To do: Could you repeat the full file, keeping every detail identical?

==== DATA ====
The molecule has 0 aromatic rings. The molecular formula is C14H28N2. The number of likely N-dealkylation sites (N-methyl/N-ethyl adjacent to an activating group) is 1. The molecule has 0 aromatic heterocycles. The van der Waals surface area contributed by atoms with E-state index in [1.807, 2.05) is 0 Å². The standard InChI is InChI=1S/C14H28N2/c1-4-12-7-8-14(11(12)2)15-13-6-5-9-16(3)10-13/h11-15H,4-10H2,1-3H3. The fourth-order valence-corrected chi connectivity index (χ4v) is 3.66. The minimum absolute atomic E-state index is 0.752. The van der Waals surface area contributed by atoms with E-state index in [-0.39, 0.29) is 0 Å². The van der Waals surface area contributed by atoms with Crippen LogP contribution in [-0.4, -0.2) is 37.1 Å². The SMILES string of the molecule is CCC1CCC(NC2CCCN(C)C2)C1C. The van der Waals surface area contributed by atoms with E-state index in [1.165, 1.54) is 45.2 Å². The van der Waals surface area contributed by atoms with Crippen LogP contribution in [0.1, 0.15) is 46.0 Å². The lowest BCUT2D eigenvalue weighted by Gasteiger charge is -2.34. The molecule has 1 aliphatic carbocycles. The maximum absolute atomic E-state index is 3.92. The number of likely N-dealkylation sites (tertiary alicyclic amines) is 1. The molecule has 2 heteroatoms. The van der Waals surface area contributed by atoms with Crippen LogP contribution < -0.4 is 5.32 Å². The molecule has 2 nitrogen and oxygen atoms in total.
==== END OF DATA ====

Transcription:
The molecule has 0 aromatic rings. The molecular formula is C14H28N2. The number of likely N-dealkylation sites (N-methyl/N-ethyl adjacent to an activating group) is 1. The molecule has 0 aromatic heterocycles. The van der Waals surface area contributed by atoms with E-state index in [1.807, 2.05) is 0 Å². The standard InChI is InChI=1S/C14H28N2/c1-4-12-7-8-14(11(12)2)15-13-6-5-9-16(3)10-13/h11-15H,4-10H2,1-3H3. The fourth-order valence-corrected chi connectivity index (χ4v) is 3.66. The minimum absolute atomic E-state index is 0.752. The van der Waals surface area contributed by atoms with E-state index in [-0.39, 0.29) is 0 Å². The van der Waals surface area contributed by atoms with Crippen LogP contribution in [-0.4, -0.2) is 37.1 Å². The SMILES string of the molecule is CCC1CCC(NC2CCCN(C)C2)C1C. The van der Waals surface area contributed by atoms with E-state index in [1.165, 1.54) is 45.2 Å². The van der Waals surface area contributed by atoms with Crippen LogP contribution in [0.1, 0.15) is 46.0 Å². The lowest BCUT2D eigenvalue weighted by Gasteiger charge is -2.34. The molecule has 1 aliphatic carbocycles. The maximum absolute atomic E-state index is 3.92. The number of likely N-dealkylation sites (tertiary alicyclic amines) is 1. The molecule has 2 heteroatoms. The van der Waals surface area contributed by atoms with Crippen LogP contribution < -0.4 is 5.32 Å². The molecule has 2 nitrogen and oxygen atoms in total.